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The Trophy at La Turbie stands with a panoptic view across the Ligurian coast and the southern Alps. As a marker of Augustus’s triumph over the local tribes, set up in the wake of his campaigns of 25-9 BC, it is a powerful reminder even today of the vastness of Rome’s influence. The trophy makes this claim not only in its disposition, set high on an outcropping above the local port, “legible” in the round by land and sea, but also in the text it presented to the contemporary “reader,” a monumental inscription facing anyone approaching Rome along the newly-laid via Julia Augusta.

The inscription was known from Pliny the Elder (HN 3.136-7, cf. CIL V.7817) long before the text was restored in situ by Formigé after his excavations of the 1940’s. The 1955 restoration, like Mommsen’s speculative 1877 edition, was possible largely on the authority of Pliny’s testimony. Nevertheless, comparison of the two texts reveals several variants between literary and epigraphic versions, confirming a reader’s natural suspicion that Pliny copied this text—like many others—not from the monument itself, but from one of his “auctores.” Still, its most distinctive feature in either format is the list of gentes Alpinae omnes, the names of forty-five tribes—many of them otherwise unknown—subjected to Roman imperium by Augustus, a relationship literalized by the textual mise en place, which places the giant letters of the dedication (up to 36 cm. tall) above the smaller text naming those gentes (as few as 18 cm.).

This paper reads Pliny’s encyclopedism in the HN through the logic of this inscription, with its mutual claims to hierarchy and completeness. In thinking about the transmedial relationship between the epigraphic and literary versions of the text, I focus not on the differences between them, as much recent scholarship has done, but on their structural similarities, a mode of analysis already suggested by Carey and others, who read the HN as a totalizing map and monument of empire. Where the HN codifies Rome’s conquest of the orbis terrarum by listing all that is known and knowable about its peoples, places, and things, the Tropaeum inscription celebrates Augustus’s earlier victory over a corner of that territory by naming all of the tribes conquered there. As an object lesson, the text reveals the fractal-like structure of the HN that resembles itself at every level from the general to the particular. Moreover, as lists that both make claims to comprehensiveness and take as their object the obscure and unfamiliar (cf. HN praef. 13-14), both Pliny and the Tropaeum have been difficult to restore independently. Paradoxically, in their density of unknown information, these lists demonstrate the superfluity of accurate reading and rather the importance of their symbolic force as lists.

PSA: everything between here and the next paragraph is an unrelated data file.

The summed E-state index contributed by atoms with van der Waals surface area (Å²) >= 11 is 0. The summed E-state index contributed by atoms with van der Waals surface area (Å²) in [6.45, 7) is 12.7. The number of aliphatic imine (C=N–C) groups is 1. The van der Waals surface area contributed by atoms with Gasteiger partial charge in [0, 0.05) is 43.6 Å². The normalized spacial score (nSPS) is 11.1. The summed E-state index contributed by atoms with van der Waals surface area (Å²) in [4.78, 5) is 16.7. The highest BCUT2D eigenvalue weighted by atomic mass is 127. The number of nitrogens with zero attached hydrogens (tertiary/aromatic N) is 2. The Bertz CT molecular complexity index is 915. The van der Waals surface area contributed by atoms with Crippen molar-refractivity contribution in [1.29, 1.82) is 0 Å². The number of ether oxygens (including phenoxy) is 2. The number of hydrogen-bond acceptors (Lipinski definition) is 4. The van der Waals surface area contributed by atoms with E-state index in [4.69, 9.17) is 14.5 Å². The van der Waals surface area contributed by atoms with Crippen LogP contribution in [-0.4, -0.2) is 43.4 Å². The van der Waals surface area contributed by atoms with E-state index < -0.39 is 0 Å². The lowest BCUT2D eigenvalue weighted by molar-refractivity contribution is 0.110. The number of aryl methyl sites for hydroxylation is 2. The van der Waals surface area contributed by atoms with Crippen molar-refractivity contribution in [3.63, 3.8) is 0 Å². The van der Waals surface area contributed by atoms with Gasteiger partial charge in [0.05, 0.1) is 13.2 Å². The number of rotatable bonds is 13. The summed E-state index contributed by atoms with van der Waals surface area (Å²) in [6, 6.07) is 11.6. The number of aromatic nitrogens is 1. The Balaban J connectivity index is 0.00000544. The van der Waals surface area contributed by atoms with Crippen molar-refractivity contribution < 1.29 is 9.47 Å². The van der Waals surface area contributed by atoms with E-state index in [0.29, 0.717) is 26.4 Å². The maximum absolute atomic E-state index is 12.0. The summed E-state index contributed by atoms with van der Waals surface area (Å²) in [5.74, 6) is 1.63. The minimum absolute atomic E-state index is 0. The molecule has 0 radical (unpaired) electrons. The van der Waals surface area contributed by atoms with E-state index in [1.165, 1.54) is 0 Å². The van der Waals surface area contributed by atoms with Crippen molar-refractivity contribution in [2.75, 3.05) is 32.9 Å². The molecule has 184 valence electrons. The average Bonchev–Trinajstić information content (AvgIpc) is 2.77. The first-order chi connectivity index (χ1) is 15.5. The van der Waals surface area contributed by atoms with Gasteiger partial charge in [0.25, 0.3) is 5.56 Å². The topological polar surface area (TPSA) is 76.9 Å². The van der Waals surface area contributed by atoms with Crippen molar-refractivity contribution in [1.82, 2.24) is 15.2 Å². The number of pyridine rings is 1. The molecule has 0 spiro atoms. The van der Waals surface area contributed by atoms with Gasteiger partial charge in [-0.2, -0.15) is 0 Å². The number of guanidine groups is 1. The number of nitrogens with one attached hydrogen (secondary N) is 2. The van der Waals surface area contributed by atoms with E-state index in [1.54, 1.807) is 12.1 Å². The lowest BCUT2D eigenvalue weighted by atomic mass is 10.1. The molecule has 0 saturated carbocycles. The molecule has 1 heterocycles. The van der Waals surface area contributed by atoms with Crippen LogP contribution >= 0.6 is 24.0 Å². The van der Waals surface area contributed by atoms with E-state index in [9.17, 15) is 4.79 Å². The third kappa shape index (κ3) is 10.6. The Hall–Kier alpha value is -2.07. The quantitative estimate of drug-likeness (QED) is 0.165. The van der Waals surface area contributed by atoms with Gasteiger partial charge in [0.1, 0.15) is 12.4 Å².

Even more, I suggest, it is impossible fully to appreciate the self-similar structure of the HN in the absence of Pliny’s “table of contents” (Bk 1), itself one of our most important surviving literary lists, offered as a tool allowing the reader of the HN, paradoxically, not to read the text (praef. 33). As a list that interprets a large set of unruly information, the book-length index participates in the synecdochal relationship with its contents, hierarchically guaranteeing the completeness of imperial knowledge and standing for the encyclopedia itself. Yet, unlike the catalogue of Borges’s Library of Babel, the preface and the table of contents are not listed among the contents of Book 1. The final section of the paper turns to the notion of completeness and unity suggested by my title—the first entry in Pliny’s list of contents—asking to what extent their absence from the total list implies that these paraliterary materials are meant, in fact, to be read or unread.